Dec 20, 2015

Heuristics for evaluating performance

A lot of the thinking I do occurs in poorly defined domains – places where the feedback loops are fuzzy, long, and subjective; places where, by default, it's not clear how well a particular project is going.[1]

I think a lot of interesting and important work lies in places like this, so it's important to have methods for evaluating performance when operating in poorly defined domains.

To that end, here are some heuristics I've thought of for evaluating performance when working in fuzzy domains. These aren't battle-tested, so take them with a grain of salt.[2]

  • Knowing what you know about how this project went, would you expect to be successful when undertaking a similar project in the future?
  • Would other people expect you to be successful on a future, similar project if you explained the story of this project to them?
  • Would you expect one of your peers to be successful on a similar project? If not, what missteps would you expect your peer make? Why would you expect to avoid these missteps when your peers didn't? (If the answer is that you are more capable than your peers in some relevant way, then you're not really comparing yourself to a peer group, just another group. If you think you don't have a peer group, you'd probably benefit from a change of scene.)
  • Knowing what you know about this project, would you confidently take on a more difficult (i.e. larger, longer, more fuzzily defined, or more cognitively intense) project in the future? Would you expect to be successful at the harder project? If not, what missteps would you expect to make?
  • Gut check: how do you instinctually feel about your performance on the project? Try to cash this out – if you feel bad about it, why do you feel bad? If you feel good about it, why?
  • (When working in an organization with a hierarchical management structure) How much time did your work save your managers?
  • Assess your work through two frames –
    (1) Objective: How did your work product to compare to the work product that was required or aimed at?
    (2) Subjective: How did your work product compare to your expectation of how you would do on this project? (Or, if in an organization) How did your work product compare to what is expected of a person at your capability level?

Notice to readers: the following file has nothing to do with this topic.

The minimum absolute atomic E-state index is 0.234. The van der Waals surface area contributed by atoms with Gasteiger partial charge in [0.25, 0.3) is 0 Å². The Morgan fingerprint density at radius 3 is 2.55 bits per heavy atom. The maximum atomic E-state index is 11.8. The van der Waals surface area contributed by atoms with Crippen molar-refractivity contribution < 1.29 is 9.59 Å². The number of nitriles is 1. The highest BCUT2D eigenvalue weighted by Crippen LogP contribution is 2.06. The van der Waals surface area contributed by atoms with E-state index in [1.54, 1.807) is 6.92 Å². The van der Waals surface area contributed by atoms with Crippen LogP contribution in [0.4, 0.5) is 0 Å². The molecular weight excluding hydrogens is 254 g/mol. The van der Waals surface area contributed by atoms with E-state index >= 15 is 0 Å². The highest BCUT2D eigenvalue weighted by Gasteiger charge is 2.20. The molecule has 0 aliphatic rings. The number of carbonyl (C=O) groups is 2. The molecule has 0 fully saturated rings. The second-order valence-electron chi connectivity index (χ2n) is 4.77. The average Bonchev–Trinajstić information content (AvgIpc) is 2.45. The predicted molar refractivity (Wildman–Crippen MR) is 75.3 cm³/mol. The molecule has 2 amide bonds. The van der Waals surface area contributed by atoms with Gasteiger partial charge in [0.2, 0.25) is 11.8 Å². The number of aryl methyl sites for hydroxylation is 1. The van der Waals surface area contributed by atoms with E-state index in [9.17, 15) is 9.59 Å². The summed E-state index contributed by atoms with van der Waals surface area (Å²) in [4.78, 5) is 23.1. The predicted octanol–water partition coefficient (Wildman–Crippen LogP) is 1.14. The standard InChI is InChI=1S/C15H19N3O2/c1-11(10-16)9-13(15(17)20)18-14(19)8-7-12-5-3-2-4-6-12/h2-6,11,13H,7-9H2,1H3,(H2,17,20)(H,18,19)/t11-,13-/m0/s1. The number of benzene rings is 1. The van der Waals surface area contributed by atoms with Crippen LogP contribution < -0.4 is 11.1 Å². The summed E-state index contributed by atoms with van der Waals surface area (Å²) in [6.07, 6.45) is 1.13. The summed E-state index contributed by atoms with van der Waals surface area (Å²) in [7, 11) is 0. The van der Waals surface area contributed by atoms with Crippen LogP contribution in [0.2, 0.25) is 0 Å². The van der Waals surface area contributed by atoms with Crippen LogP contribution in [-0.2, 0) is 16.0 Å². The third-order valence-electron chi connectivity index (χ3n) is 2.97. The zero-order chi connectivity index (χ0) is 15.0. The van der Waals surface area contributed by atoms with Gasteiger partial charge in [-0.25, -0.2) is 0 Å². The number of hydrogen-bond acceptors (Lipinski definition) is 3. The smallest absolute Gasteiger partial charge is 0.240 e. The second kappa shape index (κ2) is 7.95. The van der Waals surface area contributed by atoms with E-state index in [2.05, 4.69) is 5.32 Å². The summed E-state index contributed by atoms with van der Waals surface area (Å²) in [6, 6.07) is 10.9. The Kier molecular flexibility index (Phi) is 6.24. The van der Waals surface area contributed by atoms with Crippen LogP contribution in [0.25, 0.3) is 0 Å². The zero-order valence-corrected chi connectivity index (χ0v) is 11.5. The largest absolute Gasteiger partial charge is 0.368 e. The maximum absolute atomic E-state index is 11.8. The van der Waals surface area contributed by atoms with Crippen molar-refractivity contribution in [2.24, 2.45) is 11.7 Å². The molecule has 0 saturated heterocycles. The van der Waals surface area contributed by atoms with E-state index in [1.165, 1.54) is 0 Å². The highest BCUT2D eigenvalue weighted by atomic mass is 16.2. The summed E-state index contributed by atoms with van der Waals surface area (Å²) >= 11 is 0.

• Can you identify common, thematic strengths in your work? What are they? Similarly, can you identify common, thematic weaknesses in your work? What are they?
  • If you can identify thematic weaknesses in your work, what could you do to address these weaknesses during future projects? If you can identify thematic strengths, what can be done to maintain or amplify these strengths on future projects?

[1]: Writing a philosophical essay, doing historical research, and assigning subjective probability judgements all occur in poorly defined domains – a sound philosophical argument is not obviously more valid than a fallacious one, an incomplete historical narrative is not obviously less compelling than a more complete narrative (especially when the incompleteness is unknown), and an incorrect assessment of an event's probability can feel about the same as an accurate assessment.

In contrast, domains like motorcycle riding, programming, and rhetoric are well-defined – success is clearly differentiated from failure and the difference is immediately communicated to the agent. In well defined domains, expending effort to nail down accurate performance evaluations is less important because so much high-quality feedback is intrinsically available.

[2]: Take battled-tested business advice with a grain of salt too – anecdotes of business strategy obscure the role that luck played in the success story you're hearing; see Thinking Fast and Slow p. 205-208

[rereads: 3, edits: formatting and grammar tweaks, "most" –> "a lot of", fixed Kahneman page numbers]